November 21, 2004
FireFox Fans Speak Up & Show Up
Mozilla seems to be gaining momentum following the official launch of FireFox 1.0 last week, an alternative Web browser to Internet Explorer. It has since attracted 8 million users, or rather, 8 million downloads since they rolled it out.
I was invited to a FireFox launch party tonight at the Wish Bar & Lounge by an industry friend. It was a geekfest. Where else do you go to a dark lounge with red lights on a Saturday night and find a guest sitting against the wall with his laptop open. Alone. He wasn't even giving a demo. Is this how I'm going to spend my Saturday nights in San Francisco?
It's hard to imagine, but there is actually a website dedicated to alerting its fans about local FireFox parties in various cities around the world. There are links to each country at the bottom of the home page.
Why so much attention?
I think there's several reasons, but I don't think its the security issue as WSJ's Walt Mossberg recent article draws attention to, although perhaps it probably should be.
From a consumer's perspective, think about what's happening in the industry. And in the country. There's the divide between the blues and the reds. (some might say the intellectual, creative, cultural and peace loving versus the sheep leading the blind, global aggressors, farming bible belt).
Kinda like the divide between the creative innovators versus corporate America, i.e., Microsoft, stifling growth and explosive development beyond Redmond's walls.
Kinda like the open source community (note the word community) versus what's handed to us to use and conform to. Tools and venues that build communities are increasingly popular right now (i.e., Flickr, Friendster, etc.)
Hell, is the hunger for building an "alternative" community that surprising in a country that's politically divided, nervous about the economy and future terrorist attacks, not to mention a long drawn out war in a country they can't understand or know where to find on a map.
So while Mossberg plugs FireFox in his piece on "How to Protect Yourself From Vandals, Viruses If You Use Windows," I think the real draw is the innovation from developers in its "open source" environment, the ongoing creative contributions from this community, and the fact that FireFox is an underdog trying making innovative progress against Microsoft.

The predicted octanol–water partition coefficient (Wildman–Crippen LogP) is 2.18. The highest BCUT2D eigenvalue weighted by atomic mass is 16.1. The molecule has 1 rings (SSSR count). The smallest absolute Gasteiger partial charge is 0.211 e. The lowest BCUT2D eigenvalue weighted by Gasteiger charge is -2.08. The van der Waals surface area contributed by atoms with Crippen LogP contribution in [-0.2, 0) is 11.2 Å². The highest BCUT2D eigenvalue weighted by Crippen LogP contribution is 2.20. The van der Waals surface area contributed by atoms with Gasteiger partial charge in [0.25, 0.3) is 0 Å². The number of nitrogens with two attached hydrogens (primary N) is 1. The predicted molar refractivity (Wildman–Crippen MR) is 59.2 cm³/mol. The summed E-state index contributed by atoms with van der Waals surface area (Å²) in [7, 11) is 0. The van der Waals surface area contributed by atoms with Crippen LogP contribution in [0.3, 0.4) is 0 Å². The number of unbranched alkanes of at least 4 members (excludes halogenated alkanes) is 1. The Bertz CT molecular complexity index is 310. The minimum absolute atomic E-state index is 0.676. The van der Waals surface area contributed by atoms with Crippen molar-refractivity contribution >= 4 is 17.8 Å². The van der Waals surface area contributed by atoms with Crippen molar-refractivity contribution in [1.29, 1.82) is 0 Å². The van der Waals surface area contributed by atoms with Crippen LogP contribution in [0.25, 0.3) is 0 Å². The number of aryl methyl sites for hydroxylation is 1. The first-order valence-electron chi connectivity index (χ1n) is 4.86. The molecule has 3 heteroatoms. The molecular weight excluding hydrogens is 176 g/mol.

Firefox's features include tabbed browsing for viewing multiple Web pages in one window, Live Bookmarks for viewing RSS feeds and pop-up blocking.
Are they a success? It's too early to tell, but they're hoping for a 10% share of the market.
Beyond the programmer with his laptop open and geeks discussing bug fixes, what I found most amusing was the presence of San Jose Mercury News business reporter K. Oanh Ha.
I have worked with reporters for nearly twenty years and still found her interest in FireFox's popularity refreshing. She typically writes about the convergence and impact of technology on culture. Like blogging, FireFox fits right in. Her article should be out on Monday or the following Monday, or the one after that......you know how these things go.
It was tough to find her a "real consumer" among this bunch, although hell, I'm probably pretty close. Look at how long it took me to figure out what a "trackback" was and I still don't find it easy to do. Hmmmm, maybe a better example is how long it took me to figure out how to use my digital camera and cell phone.
Of course the blog community loves FireFox for various reasons, including its flexibility and support for RSS.
A programmer who fixed a major security bug was running around in a Mozilla t-shirt serving crackers with blue cream cheese. And someone baked chocolate chip cookies with Mozilla lettering on them.
The real geek circle was a small group of developers at the bar who came up with a silly business card game. Don't ask me the rules. Between a strong British accent and a helluva lot of beer, it was hard to make out what they were. Photos may possibly be posted at this website in the next few days.
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photos are here...
Posted by: ben | Nov 21, 2004 10:15:10 AM
Heh. Thanks for getting a picture of me holding the crackers. Unfortunately, I didn't fix the security bug. I only found it.
Posted by: Alex VIncent | Nov 22, 2004 1:17:47 AM
It was indeed a geekfest.
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